End-to-end Integration tests for Web Api

Recently I was looking at the NancyFx framework, what found I liked most about the whole thing was the Nancy.Testing library. It allows you to not just test the code inside your API, but actually make the request to the Url, with any headers, body or whatever with it. This means you are testing everything. You can ensure you are sending back the right status codes, content types and that you are handling authorization correctly.

To do this in Nancy, the code looks something like:

 

[TestMethod]
public void GetEmployeesExpectOK()
{
    var bootstrap = new ConfigurableBootstrapper(c => c.Module<EmployeeModule>());
    var browser = new Browser(bootstrap);

    BrowserResponse response = browser.Get("/Employees/", with =>
    {
        with.HttpRequest();
        with.Header("Accept", "application/json");
    });

    Assert.AreEqual(HttpStatusCode.OK, response.StatusCode);
}

 

As you can see here, you create a “Browser” and use it to request at the specified route. Pretty cool. This was particularly useful for adding some automated acceptance tests for your application – as it allows us to tests all the way from an API request, down to the data storage and back out again. However, we were not using NancyFx for our API, we were using ASP.Net Web API instead – so we needed to replicate this way of testing.

Happily a library exists which allows you to implement tests this way for Web API. This is called WebApi.Testing (http://www.nuget.org/packages/WebAPI.Testing/). The code is very similar, except there are some flaws.

 



[TestMethod]
public void GetEmployeesExpectOK()
{
    var config = new HttpConfiguration();
    config.MapHttpAttributeRoutes();
    config.Routes.MapHttpRoute(
    name:"DefaultApi",
    routeTemplate:"api/{controller}/{id}",
    defaults:new{ id =RouteParameter.Optional});

    Browser browser = new Browser(config);var response = browser.Get("/Employees/",(with)=>
    {
        with.Header("Accept","application/json");
        with.HttpRequest();
    });
    Assert.Equals(HttpStatusCode.OK, response.StatusCode);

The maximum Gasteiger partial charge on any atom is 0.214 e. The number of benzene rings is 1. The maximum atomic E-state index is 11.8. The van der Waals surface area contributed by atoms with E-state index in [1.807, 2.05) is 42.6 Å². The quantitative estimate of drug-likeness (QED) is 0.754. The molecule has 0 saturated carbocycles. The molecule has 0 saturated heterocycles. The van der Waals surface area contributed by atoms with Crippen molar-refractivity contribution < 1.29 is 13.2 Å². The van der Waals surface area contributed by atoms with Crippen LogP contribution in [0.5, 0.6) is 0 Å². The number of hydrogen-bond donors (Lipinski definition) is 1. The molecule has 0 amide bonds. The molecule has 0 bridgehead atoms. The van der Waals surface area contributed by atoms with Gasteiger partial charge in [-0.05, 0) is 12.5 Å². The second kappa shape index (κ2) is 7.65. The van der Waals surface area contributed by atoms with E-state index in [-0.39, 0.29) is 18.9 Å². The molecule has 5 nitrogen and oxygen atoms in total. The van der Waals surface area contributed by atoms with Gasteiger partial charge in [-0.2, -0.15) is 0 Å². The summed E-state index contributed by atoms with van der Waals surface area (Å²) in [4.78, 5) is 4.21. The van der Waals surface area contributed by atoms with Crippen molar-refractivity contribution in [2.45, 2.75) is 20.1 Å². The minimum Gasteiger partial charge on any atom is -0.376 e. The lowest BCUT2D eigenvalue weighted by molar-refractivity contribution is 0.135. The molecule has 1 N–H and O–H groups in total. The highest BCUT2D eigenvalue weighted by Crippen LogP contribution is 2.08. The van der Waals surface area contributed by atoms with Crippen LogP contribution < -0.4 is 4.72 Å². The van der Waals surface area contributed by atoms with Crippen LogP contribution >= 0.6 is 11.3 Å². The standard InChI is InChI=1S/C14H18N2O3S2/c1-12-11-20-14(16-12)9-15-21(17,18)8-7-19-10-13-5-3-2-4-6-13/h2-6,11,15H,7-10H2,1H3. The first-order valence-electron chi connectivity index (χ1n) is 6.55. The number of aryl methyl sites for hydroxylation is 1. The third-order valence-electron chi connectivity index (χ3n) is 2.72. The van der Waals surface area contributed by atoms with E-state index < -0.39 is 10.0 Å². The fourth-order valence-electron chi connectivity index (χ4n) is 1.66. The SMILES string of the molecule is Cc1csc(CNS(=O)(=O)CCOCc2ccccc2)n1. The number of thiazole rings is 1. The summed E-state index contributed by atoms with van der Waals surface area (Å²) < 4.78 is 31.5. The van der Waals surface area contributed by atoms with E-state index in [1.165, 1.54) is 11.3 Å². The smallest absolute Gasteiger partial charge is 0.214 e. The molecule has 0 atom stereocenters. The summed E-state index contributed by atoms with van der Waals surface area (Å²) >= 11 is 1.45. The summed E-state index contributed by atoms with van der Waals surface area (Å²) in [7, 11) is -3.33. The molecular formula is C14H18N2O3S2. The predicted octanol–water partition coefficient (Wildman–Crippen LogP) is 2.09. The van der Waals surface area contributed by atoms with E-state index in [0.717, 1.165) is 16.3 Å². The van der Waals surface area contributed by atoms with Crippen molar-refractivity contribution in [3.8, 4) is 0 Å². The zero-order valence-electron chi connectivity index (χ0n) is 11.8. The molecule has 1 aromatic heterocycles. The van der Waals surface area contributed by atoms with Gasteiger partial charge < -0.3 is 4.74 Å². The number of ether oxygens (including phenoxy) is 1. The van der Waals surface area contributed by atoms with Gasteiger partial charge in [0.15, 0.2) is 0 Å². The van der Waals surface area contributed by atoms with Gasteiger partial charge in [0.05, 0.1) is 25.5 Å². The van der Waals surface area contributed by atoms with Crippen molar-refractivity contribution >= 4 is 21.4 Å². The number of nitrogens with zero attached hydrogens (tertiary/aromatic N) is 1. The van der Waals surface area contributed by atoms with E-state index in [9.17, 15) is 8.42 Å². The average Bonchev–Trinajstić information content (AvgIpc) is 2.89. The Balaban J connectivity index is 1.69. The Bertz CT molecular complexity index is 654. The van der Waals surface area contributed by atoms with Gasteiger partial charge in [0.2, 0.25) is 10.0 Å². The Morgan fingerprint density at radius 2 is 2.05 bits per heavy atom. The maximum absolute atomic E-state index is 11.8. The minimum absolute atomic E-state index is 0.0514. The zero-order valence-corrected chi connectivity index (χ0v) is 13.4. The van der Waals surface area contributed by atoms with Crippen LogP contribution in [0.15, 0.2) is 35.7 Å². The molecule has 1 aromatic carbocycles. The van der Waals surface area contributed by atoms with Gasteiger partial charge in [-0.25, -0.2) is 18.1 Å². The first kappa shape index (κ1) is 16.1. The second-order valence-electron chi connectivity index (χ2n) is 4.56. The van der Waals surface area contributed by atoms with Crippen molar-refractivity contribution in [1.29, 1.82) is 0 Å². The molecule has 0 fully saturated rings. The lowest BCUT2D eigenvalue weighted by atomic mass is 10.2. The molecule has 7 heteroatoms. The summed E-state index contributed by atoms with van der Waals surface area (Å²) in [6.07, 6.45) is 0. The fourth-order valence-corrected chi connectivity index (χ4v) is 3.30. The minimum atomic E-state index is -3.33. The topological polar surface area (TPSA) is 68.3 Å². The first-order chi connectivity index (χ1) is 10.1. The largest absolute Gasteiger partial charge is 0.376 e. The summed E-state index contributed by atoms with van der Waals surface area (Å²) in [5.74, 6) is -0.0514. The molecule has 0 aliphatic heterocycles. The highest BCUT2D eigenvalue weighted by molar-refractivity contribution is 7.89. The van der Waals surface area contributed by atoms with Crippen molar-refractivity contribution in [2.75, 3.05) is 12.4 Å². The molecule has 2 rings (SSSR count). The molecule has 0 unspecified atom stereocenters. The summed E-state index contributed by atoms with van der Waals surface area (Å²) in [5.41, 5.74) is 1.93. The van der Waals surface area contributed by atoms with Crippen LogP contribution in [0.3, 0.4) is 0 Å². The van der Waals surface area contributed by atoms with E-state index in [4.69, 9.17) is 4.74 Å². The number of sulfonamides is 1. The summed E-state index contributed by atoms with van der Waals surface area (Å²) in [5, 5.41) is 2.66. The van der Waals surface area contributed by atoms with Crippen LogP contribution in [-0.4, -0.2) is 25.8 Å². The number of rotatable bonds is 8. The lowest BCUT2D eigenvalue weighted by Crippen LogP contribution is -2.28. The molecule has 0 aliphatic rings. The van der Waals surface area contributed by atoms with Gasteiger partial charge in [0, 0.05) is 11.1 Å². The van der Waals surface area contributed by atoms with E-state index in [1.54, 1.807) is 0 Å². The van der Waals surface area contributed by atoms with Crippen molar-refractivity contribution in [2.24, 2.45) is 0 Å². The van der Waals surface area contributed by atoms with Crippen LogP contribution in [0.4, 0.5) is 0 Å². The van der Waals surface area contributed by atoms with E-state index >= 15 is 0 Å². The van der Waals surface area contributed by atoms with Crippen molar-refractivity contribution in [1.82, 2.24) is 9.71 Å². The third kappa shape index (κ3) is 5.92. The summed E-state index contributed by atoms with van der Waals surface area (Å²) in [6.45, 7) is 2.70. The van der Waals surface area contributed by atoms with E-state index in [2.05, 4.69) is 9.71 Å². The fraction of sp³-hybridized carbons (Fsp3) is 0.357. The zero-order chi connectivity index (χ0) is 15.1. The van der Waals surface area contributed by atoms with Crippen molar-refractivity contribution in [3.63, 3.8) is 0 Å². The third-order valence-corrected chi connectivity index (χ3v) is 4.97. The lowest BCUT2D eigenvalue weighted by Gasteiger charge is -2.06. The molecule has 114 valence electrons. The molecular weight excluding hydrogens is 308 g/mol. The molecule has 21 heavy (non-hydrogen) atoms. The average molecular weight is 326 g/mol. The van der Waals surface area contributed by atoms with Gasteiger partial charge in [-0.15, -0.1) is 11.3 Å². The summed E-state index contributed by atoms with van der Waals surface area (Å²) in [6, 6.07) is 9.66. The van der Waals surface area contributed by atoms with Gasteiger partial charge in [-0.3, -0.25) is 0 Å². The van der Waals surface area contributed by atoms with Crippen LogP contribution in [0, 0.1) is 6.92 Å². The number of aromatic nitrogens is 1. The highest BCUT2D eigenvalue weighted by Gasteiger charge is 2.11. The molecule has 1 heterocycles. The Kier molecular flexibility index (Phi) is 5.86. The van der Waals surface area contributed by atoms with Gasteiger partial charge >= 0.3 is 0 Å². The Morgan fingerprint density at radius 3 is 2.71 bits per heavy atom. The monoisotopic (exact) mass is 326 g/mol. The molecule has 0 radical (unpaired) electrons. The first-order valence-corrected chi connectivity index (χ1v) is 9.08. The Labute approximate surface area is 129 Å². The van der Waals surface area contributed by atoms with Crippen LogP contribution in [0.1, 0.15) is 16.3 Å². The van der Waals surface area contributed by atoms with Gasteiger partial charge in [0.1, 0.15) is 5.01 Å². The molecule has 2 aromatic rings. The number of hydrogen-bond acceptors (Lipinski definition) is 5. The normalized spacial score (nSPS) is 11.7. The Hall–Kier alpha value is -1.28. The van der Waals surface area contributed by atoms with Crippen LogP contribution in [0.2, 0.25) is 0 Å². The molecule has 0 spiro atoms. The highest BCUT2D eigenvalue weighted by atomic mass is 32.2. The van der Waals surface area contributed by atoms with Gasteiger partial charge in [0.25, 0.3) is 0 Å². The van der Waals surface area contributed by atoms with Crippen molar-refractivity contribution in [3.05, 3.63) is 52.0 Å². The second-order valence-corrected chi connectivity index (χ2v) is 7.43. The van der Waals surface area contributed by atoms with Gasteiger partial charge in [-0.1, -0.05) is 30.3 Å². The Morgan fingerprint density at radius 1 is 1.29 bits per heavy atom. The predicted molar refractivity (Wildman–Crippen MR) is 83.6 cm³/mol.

}

What I don’t like about this is that we have to re-define the routes for the API project, so we’re not really testing the real routes from our application, which is a shame. The solution we found was to edit the WebApiConfig in the API project, so we can get the routes from out test, like so:


public static void Register(HttpConfiguration config) 
{ 
    // Setup Web API configuration routes 
    config = GetConfig(config); 
} 

//This is added so we can return the HttpConfiguratio
public static HttpConfiguration GetConfig(HttpConfiguration config) 
{ 
    config.MapHttpAttributeRoutes(); 

    config.Routes.MapHttpRoute( 
    name: "DefaultApi", 
    routeTemplate: "api/{controller}/{id}", 
    defaults: new { id = RouteParameter.Optional } 
    ); 

    return config; 
}

Then in the test class:


[TestMethod]
public void GetEmployeesExpectOK()
{
    var config = ApiProject.WebApiConfig.GetConfig(new HttpConfiguration()); //Get the routes from API project
    var browser = new Browser(config); 
    var response = browser.Get("/Employees/", (with) => 
    { 
        with.Header("Accept", "application/json"); 
        with.HttpRequest(); 
    }); 

    Assert.AreEqual(HttpStatusCode.OK, response.StatusCode);
}

As you can see here, we just get the route configuration from the application and use it in the test, and now we are testing the routes too.

One thought on “End-to-end Integration tests for Web Api

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